Uganda’s anti-gay law sparks global outrage: cultural values vs. HIV concerns.

Uganda’s president has signed into law anti-gay legislation prescribes the death penalty and imprisonment for up to 14 year for “aggravated homosexuality” sparking widespread criticism.

What does the new Ugandan anti-gay law says?

The amended version of the bill signed by President Yoweri Museveni does not criminalise LGBTQ people, but it does mandate the death penalty for “aggravated homosexuality,” which is defined as sexual relations with HIV-infected people, minors, and other vulnerable people.

Supporters of the Uganda Anti-Homosexuality Act 2023 argue:

1. Asuman Basalirwa, who sponsored the legislation, said that the legislation is a manifestatio of Uganda’s sovereignty and an embodiment of the cultural values of the country. He added the potential loss of international aid due to the enactment of the law can be mitigated, “I am ready to champion the cause of going to the Arab world to look for donor support. The Arab world, we will go to Saudi Arabia, we will go to Kuwait, we will go to Qatar, we will go to UAE, and this deficit which will be occasioned by these cuts can easily be replaced”​​.

2. The speaker of Uganda’s Parliament, Anita Among, stated that the bill safeguards the integrity of the family. She said, “As Parliament of Uganda, we have heeded the concerns of our people and legislated to protect the sanctity of family. We have stood strong to defend the culture, values and aspirations of our people”​​, Africa News reported.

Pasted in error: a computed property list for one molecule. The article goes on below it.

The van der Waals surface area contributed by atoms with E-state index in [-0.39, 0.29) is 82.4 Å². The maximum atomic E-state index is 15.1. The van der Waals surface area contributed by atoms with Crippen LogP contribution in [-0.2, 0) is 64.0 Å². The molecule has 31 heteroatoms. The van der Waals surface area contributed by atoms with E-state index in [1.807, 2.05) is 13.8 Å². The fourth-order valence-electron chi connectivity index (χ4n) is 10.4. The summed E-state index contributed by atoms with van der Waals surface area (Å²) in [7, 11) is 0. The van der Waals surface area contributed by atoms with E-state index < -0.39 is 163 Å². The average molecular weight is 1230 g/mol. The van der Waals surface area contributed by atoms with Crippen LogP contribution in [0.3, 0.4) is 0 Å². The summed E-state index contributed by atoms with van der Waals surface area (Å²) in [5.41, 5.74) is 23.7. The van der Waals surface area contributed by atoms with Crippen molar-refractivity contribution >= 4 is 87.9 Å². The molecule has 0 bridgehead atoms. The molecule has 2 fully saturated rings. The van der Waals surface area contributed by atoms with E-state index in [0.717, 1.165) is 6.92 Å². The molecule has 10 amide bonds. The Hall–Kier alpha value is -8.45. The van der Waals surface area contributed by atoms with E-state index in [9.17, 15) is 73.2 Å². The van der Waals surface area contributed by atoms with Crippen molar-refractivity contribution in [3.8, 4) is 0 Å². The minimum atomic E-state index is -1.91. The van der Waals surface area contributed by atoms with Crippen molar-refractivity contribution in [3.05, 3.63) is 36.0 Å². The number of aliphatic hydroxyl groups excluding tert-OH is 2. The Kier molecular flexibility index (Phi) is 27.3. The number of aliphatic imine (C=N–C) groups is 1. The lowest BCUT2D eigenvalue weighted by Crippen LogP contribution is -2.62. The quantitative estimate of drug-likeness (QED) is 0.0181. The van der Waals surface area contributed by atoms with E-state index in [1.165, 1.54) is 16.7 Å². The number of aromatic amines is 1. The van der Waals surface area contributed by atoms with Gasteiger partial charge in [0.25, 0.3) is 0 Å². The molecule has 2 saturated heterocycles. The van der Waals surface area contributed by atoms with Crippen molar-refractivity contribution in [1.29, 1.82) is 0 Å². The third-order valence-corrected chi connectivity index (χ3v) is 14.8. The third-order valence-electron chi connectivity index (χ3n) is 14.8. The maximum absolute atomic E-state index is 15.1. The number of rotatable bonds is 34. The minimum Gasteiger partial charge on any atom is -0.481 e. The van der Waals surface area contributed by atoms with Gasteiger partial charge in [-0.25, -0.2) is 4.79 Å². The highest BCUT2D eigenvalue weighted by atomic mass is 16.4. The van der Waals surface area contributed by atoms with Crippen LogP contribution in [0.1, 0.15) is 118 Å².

3. Archbishop of Church of Uganda, Stephen Samuel Kaziimba Mugalu, welcomed the bill, saying it confirms current criminal code provisions and provides stronger protection for minors. He also said that homosexuality is not a part of Ugandan culture or religious beliefs, reported

Critics of the Uganda Anti-Homosexuality Act 2023 argue:

1. The LGBTQ rights activists argued that the new regulation was unnecessary since the country already has harsh penalties for homosexuality.

2. In a joint statement, the United Nations AIDS programme, the United States President’s Emergency Plan for AIDS Relief, and the Global Fund expressed their worry about public health and the HIV response.

“Uganda’s progress on its HIV response is now in grave jeopardy,” the statement said. “The Anti-Homosexuality Act 2023 will obstruct health education and the outreach that can help end AIDS as a public health threat.” That statement said adding that “stigma and discrimination associated with the passage of the Act has already led to reduced access to prevention as well as treatment services” for LGBTQ people.

3. There are global calls for the immediate repeal of the law. The US president Joe Biden said, “I join with people around the world—including many in Uganda—in calling for its immediate repeal. No one should have to live in constant fear for their life or being subjected to violence and discrimination. It is wrong”​​. He also hinted about sanctions and restrictions​​.

Source- Hindustan Times.

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